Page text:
In January 2013, Cablevision employees in Brooklyn filed a petition with the National Labor Relations Board (NLRB) asking for a binding, decertification vote to determine whether to continue with CWA representation. Since then, Cablevision claims, the CWA has repeatedly delayed contract negotiations and filed baseless claims in order to get the government via the NLRB to block that vote.

“This vote was the first time in nearly three years that Cablevision’s employees have had an opportunity to express their opinions about union representation privately in a vote,” the company’s statement continued. “The CWA currently represents one small unit of Cablevision employees — 264 individuals — in Brooklyn. Nearly 14,000 other Cablevision employees enjoy a direct relationship with the company,” implying the lack of union representation.

Nonetheless, Shelton claims the technician workers have repeatedly shown their interest in continuing with the union, and that the NLRB petition was circulated by Cablevision to its employees and signed onto only as the result of intimidation.

“The only election that matters happened almost three years ago when Cablevision workers voted 180-86 to join CWA in an election supervised by the Federal government,” Shelton said.

To support his claims, Shelton points to the fact that in June 2013, 174 workers reaffirmed their support for the union in an advertisement printed in The Daily News. Two months ago, 189 Cablevision workers sent Cablevision CEO James Dolan individually-signed petitions stating “we’re sticking with the union,” vowing to continue their fight for parity in pay and treatment with workers outside of Brooklyn.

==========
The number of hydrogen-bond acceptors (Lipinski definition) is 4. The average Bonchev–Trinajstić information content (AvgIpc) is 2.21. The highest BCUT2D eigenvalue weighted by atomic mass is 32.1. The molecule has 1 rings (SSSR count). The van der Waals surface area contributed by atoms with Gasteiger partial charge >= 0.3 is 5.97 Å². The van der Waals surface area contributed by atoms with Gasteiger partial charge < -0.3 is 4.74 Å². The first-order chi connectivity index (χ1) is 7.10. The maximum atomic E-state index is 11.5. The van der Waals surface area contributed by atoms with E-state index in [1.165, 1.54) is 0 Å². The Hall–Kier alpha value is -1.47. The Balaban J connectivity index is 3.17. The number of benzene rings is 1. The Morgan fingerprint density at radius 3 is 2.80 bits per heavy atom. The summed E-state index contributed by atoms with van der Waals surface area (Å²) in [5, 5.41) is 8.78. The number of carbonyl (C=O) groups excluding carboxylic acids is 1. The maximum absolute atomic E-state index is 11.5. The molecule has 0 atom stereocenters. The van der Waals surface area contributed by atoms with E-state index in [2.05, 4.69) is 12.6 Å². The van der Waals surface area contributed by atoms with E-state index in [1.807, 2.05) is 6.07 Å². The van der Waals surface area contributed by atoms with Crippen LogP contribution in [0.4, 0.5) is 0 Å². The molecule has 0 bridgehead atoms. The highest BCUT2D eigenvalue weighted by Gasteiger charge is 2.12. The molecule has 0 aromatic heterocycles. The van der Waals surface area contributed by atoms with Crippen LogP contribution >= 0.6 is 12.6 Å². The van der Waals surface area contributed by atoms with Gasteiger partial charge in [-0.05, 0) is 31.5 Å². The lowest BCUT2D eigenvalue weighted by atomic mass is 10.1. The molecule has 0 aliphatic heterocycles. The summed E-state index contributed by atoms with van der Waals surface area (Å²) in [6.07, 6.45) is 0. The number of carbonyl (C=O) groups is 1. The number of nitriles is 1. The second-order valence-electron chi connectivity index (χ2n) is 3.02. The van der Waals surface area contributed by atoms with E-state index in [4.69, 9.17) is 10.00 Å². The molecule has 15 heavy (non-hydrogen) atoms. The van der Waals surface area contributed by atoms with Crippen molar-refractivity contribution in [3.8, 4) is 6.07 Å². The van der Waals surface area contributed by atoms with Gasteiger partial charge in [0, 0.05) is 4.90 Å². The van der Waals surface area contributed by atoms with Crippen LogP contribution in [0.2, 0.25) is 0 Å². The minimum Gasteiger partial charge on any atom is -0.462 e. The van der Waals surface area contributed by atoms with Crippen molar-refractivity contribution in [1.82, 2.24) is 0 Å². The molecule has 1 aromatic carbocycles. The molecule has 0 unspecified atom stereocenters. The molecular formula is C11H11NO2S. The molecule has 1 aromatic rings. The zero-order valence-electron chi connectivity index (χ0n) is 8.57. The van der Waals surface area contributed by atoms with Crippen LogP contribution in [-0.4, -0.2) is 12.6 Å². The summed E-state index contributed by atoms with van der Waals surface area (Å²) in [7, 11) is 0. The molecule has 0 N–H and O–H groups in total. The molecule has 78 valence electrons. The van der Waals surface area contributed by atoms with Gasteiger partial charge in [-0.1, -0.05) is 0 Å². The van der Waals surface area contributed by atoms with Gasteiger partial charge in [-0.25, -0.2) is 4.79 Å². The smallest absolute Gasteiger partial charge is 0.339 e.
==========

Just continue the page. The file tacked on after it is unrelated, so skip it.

Cablevision Headquarters in Bethpage, Long Island (Wikimedia Commons)

Cablevision Headquarters in Bethpage, Long Island (Wikimedia Commons)

The Honest Ballot Association (HBA)

Wednesday’s poll was conducted by the Honest Ballot Association (HBA), which holds itself out as an “independent third-party organization” and claimed the poll was fully anonymous.

“Cablevision will never know how any individual employee voted,” the company claimed. “The HBA assigned personnel to conduct polling at three (3) locations in Brooklyn, New York on Wednesday, September 10, 2014. HBA hereby certifies the polling was anonymous, fair, and accurate, and was conducted in accordance with best practices.”

HBA organization reported a 93 percent turnout with a final vote of 129 to 115 against continued representation by the union.

De Blasio “Repaying a Debt” With Union Advocacy?

A further wrinkle to all the wrangling involves Mayor Bill de Blasio. In a statement, Cablevision accused the mayor or “repaying a political debt to the CWA and the Working Families Party” in advocating the union’s agenda “against the wishes of our employees.”

Previously, the Mayor attended a non-public meeting and backed the Cablevision workers’ alliance with the CWA union and its affiliate, the Working Families Policy. Those organizations backed him in his mayoral election.

Zachary Carter, the Mayor’s Corporation Counsel, was previously director of Cablevisions Systems Corporation, but stepped down from the Board of Directors when he took a job with the administration.

“Mayor de Blasio should tell the CWA and his political friends to stop blocking our employees’ rights,” the company said. “We call upon the Mayor, the Working Families Party and the CWA to act promptly and allow our Brooklyn employees’ voices to prevail.”